Acrylic on Canvas Panel
16 x 20 in/40.6 x 50.8 cm
Copyright Byrne Smith 2014
I have discovered that almost all of the paintings I like to paint (and/or aspire to paint) are painted using Flats and Filberts. If you can't remember those names, then at least remember the letter F to jog your memory.
I'm speaking of two types and shapes of paint brushes, of course.
Flats are just what you'd expect from the name. They are broad, almost square in shape, with a horizontal ferrule giving them their flat shape. They come in all sizes from 02 up to large house-painting brushes five or more inches across that can be used for painting paintings as well as houses
Flats have squared-off corners that allow you to apply paint in broad, flat slabs of color. They are great because they let you leave out all those unnecessary detail strokes while still maintaining absolute control. I love them.
Filberts are similar to flats in shape, although they are generally somewhat narrower. The big difference, of course, is that their corners are not at 90-degree angles but gently rounded off. This allows you to apply broad flat slabs of color like flats, but since they are rounded off, you can more easily blend the paint when two or more colors or values meet (even with acrylics). They come in all sizes, too, although I haven't ever seen any Filbert house-painting brushes. I love them.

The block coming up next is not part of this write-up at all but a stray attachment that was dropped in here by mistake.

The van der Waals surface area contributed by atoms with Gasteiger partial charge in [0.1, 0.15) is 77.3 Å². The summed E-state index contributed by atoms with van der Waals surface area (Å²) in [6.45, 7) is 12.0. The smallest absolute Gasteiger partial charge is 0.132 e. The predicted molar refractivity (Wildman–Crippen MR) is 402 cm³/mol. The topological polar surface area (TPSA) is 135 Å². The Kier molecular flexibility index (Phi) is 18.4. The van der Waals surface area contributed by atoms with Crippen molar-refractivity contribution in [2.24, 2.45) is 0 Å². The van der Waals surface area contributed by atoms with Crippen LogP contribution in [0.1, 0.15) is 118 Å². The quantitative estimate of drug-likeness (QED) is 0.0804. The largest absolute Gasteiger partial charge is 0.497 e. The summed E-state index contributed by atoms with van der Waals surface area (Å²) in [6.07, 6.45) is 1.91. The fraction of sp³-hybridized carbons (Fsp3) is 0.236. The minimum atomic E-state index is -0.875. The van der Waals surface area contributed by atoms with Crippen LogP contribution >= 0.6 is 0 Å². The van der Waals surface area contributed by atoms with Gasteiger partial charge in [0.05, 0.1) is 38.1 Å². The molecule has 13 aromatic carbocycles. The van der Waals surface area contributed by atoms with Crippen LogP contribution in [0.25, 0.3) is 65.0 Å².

You may not know this, but from Wikipedia I learned:"The filbert paintbrush derives from the shape it resembles, that of a hazelnut with its namesake. This word comes from the Old French filbert, coming from noix de (nut of) Philibert. Philibert was a saint, (who died in 684), whereby the ripening of the nut in August coincides with his feast day." Try dropping that into the conversation at your next cocktail party...
So, think about the letter F next time you're painting. I love Flats and Filberts.